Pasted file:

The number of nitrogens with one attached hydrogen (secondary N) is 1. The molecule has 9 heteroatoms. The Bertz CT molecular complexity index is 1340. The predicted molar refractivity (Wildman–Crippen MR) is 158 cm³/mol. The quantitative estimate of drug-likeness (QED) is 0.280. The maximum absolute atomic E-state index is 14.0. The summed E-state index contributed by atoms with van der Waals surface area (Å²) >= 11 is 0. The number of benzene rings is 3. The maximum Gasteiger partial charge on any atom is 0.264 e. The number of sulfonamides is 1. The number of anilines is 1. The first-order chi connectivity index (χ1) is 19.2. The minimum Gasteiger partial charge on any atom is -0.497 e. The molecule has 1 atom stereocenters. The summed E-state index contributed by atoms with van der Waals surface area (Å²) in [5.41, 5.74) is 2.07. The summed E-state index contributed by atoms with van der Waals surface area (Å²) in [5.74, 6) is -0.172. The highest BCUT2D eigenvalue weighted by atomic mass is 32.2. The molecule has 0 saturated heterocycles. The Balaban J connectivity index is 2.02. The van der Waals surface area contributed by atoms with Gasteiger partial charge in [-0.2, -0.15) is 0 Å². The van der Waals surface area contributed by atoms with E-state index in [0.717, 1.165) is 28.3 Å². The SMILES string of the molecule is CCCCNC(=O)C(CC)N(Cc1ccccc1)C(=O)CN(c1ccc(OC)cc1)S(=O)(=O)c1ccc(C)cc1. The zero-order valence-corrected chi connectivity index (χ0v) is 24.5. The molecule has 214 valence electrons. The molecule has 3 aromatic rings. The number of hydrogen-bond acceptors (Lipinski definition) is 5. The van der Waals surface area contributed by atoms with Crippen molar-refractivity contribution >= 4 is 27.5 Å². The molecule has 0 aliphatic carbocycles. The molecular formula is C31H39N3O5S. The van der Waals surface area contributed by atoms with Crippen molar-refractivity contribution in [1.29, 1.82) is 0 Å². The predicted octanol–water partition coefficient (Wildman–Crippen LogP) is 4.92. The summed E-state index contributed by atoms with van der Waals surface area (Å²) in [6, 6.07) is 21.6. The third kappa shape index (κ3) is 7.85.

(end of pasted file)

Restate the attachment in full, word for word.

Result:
The number of nitrogens with one attached hydrogen (secondary N) is 1. The molecule has 9 heteroatoms. The Bertz CT molecular complexity index is 1340. The predicted molar refractivity (Wildman–Crippen MR) is 158 cm³/mol. The quantitative estimate of drug-likeness (QED) is 0.280. The maximum absolute atomic E-state index is 14.0. The summed E-state index contributed by atoms with van der Waals surface area (Å²) >= 11 is 0. The number of benzene rings is 3. The maximum Gasteiger partial charge on any atom is 0.264 e. The number of sulfonamides is 1. The number of anilines is 1. The first-order chi connectivity index (χ1) is 19.2. The minimum Gasteiger partial charge on any atom is -0.497 e. The molecule has 1 atom stereocenters. The summed E-state index contributed by atoms with van der Waals surface area (Å²) in [5.41, 5.74) is 2.07. The summed E-state index contributed by atoms with van der Waals surface area (Å²) in [5.74, 6) is -0.172. The highest BCUT2D eigenvalue weighted by atomic mass is 32.2. The molecule has 0 saturated heterocycles. The Balaban J connectivity index is 2.02. The van der Waals surface area contributed by atoms with Gasteiger partial charge in [-0.2, -0.15) is 0 Å². The van der Waals surface area contributed by atoms with E-state index in [0.717, 1.165) is 28.3 Å². The SMILES string of the molecule is CCCCNC(=O)C(CC)N(Cc1ccccc1)C(=O)CN(c1ccc(OC)cc1)S(=O)(=O)c1ccc(C)cc1. The zero-order valence-corrected chi connectivity index (χ0v) is 24.5. The molecule has 214 valence electrons. The molecule has 3 aromatic rings. The number of hydrogen-bond acceptors (Lipinski definition) is 5. The van der Waals surface area contributed by atoms with Crippen molar-refractivity contribution >= 4 is 27.5 Å². The molecule has 0 aliphatic carbocycles. The molecular formula is C31H39N3O5S. The van der Waals surface area contributed by atoms with Crippen molar-refractivity contribution in [1.29, 1.82) is 0 Å². The predicted octanol–water partition coefficient (Wildman–Crippen LogP) is 4.92. The summed E-state index contributed by atoms with van der Waals surface area (Å²) in [6, 6.07) is 21.6. The third kappa shape index (κ3) is 7.85.